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HOME : Islamic Art : AS Collection Consignment : Sphero-Conical Vessel
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Sphero-Conical Vessel - JB.1124
Origin: Central Asia
Circa: 10 th Century AD to 12 th Century AD
Dimensions: 7.3" (18.5cm) high x 5.9" (15.0cm) wide
Collection: Islamic
Medium: Earthenware
Condition: Extra Fine

Additional Information: AS

Location: Great Britain
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Various interpretations have been offered regarding the actual function of such vessels, from grenades, fire-blowers (aeolipiles), to containers of precious liquids or plumb bobs. Indeed recently the Conservation Department of the Institute of Archaeology, University of London, while analysing one sphero-conical vessel, found traces of mercury, thus indicating that some of these objects could have been used to contain mercury.Other authors, relying on epigrahic evidence, have suggested that some of them would have stored beer. What seems logic is that sphero-conical vessels, depending on the shape and material, would have then served different purposes. Not only were they eclectic in function, they also have been found in sites throughout the Middle East up to Central Asia, datable from the 9th century AD up to the Mongol invasion (13th century AD), attesting to their incredible success as portable carriers of precious substances.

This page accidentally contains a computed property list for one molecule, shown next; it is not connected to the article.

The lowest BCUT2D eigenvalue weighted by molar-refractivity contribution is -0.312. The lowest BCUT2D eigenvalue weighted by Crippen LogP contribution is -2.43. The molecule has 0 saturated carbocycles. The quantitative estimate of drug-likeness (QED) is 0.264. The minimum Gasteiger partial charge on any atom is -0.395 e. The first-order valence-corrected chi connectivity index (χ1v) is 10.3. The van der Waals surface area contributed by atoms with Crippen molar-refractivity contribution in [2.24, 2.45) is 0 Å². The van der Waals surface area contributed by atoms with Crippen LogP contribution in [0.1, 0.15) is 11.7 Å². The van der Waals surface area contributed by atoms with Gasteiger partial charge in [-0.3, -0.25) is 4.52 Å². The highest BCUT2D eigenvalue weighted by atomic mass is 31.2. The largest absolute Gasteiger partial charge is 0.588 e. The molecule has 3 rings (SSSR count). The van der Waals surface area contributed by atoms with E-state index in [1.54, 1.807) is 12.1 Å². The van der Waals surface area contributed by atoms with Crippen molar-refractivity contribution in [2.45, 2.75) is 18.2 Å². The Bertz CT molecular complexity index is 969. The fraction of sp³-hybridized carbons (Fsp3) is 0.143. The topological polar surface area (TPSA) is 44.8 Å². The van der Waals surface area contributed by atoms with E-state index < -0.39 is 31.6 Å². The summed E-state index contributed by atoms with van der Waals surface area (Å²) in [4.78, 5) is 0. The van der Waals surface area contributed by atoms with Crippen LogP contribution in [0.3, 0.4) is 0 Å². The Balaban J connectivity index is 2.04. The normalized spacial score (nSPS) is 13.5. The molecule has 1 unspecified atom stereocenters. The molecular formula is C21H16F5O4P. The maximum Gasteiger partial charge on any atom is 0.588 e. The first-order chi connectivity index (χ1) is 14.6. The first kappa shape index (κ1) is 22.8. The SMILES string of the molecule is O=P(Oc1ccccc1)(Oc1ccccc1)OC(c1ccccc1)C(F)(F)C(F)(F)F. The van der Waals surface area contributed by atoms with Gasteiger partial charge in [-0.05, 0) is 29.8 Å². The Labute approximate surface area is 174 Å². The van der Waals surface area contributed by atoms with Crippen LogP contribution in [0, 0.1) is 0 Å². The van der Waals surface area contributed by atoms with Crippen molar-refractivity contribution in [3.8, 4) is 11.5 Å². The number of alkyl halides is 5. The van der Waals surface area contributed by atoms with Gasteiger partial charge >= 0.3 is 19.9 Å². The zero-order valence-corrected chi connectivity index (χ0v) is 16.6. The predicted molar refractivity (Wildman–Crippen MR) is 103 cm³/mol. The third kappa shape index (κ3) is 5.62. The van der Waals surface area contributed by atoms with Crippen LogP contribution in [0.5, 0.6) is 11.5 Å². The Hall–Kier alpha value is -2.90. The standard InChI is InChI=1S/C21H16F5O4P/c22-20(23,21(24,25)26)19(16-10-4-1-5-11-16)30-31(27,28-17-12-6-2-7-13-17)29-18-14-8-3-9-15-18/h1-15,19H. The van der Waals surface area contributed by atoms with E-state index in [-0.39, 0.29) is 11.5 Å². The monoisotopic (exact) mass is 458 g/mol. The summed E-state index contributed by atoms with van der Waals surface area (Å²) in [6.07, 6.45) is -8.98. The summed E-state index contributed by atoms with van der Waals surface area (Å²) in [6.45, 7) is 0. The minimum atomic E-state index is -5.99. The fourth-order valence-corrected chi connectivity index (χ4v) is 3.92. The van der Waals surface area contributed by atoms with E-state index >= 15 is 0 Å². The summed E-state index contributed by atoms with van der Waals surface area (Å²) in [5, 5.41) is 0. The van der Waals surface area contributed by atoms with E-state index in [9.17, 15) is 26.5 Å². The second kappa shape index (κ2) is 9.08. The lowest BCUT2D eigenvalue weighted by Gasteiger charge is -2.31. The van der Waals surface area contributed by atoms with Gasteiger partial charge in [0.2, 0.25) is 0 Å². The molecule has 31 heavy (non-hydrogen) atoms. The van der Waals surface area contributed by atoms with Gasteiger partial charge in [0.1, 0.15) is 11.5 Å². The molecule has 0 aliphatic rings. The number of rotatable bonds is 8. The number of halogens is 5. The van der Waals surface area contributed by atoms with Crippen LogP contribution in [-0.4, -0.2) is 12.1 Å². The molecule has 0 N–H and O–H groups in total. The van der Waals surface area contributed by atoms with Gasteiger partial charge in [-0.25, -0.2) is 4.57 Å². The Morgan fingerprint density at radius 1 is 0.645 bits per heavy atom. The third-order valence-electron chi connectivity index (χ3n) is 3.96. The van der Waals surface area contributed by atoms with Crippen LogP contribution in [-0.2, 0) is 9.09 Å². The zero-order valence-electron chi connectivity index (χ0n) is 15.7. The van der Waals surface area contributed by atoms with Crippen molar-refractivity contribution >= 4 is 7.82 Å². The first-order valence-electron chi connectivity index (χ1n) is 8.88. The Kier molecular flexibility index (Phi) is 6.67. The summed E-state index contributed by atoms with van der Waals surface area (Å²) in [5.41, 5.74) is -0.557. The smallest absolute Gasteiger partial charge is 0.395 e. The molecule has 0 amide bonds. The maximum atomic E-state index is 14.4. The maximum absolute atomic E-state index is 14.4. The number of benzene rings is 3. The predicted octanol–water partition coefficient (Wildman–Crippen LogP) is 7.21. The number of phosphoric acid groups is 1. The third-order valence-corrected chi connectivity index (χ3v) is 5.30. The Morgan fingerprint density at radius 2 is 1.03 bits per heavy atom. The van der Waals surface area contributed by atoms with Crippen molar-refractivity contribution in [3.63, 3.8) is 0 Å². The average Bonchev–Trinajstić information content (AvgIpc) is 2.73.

For comparable examples see: G. Fehervari, Ceramic of the Islamic World in the Tarek Rajab Museum, 2000: pp 207-231.

Richard Ettinghausen, 'The Use of sphero- Conical Vessels in the Muslim East', Journal of Near Eastern Studies, XXIV, 1965: 218-229. - (JB.1124)


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